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Lifetime Issue.
BB75455. Bronze half unit, cf. Price 338 ff. (various control symbols), SNG Alpha Bank 746 ff. (same), F, green patina, edge chips9999, weight 3.943 g, maximum diameter 15.5 mm, die axis 270o, Macedonian mint, 336 - 323 B.C.; obverse diademed head of Apollo right; reverse AΛEΞAN∆POY, horse right, uncertain control symbol below; $36.00 (€31.32)
 


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Herakles is most often depicted on coinage wearing the scalp of the Nemean lion over his head. The first of Herakles' twelve labors, set by King Eurystheus (his cousin), was to slay the Nemean lion and bring back its skin. Herakles discovered arrows and his club were useless against it because its golden fur was impervious to mortal weapons. Its claws were sharper than swords and could cut through any armor. Herakles stunned the beast with his club and, using his immense strength, strangled it to death. During the fight the lion bit off one of his fingers. After slaying the lion, he tried to skin it with a knife from his belt, but failed. Wise Athena, noticing the hero's plight, told him to use one of the lion's own claws to skin the pelt.
BB75470. Bronze unit, Price 373, aF, green patina, rough, corrosion, weight 5.234 g, maximum diameter 18.4 mm, Macedonian mint, c. 325 - 310 B.C.; obverse head of Herakles right, clad in Nemean Lion scalp headdress tied at neck; reverse B thunderbolt A, club above, bow in quiver below; $30.00 (€26.10)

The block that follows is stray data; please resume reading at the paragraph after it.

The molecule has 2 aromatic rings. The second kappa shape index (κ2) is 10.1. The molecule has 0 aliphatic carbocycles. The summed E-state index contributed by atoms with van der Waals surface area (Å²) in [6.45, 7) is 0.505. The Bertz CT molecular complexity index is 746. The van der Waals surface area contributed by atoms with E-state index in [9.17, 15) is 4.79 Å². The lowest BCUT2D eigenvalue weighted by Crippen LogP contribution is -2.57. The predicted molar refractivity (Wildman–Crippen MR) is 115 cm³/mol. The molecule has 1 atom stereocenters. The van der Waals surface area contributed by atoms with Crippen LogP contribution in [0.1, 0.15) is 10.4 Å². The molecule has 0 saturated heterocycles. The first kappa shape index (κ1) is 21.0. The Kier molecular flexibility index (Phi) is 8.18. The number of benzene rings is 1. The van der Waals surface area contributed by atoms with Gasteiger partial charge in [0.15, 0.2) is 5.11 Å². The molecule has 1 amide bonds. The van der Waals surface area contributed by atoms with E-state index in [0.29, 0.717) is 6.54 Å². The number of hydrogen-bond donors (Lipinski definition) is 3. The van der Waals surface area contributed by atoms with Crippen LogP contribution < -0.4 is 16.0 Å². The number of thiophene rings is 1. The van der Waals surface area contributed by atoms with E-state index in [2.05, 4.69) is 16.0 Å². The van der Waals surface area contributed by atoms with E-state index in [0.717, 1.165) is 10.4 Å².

Mesembria, Thrace, c. 125 - 65 B.C., Civic Issue in the Types and Name of Alexander the Great

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Mesembria, Nesebar Bulgaria today, was a Doric settlement on a Black Sea island just off mainland Thrace. Today it is a seaside resort and a man-made isthmus connects it to the coast. The city struck Alexandrine tetradrachms possibly as early as 275 B.C. It is likely Mesembria issued the very last Alexandrine tetradrachms, possibly even under Roman rule, as late as 65 B.C.
GS74508. Silver tetradrachm, Price 1128; Müller Alexander 487, gVF, double struck, obverse die damage, edge crack, weight 33.92 g, maximum diameter 16.348 mm, die axis 0o, Mesambria (Nesebar, Bulgaria) mint, c. 125 - 65 B.C.; obverse head of Herakles right, wearing Nemean lion-scalp headdress; reverse Zeus seated left, right leg drawn back, eagle in extended right, long scepter vertical behind in left, ∆IO horizontal under arm in inner left field, AΛEΞAN∆POY downward on left, BAΣIΛEΩΣ downward on right, MEΣAM below; ex Pecunem Gitbud & Naumann auction 27 (4 Jan 2015), lot 110; $250.00 (€217.50)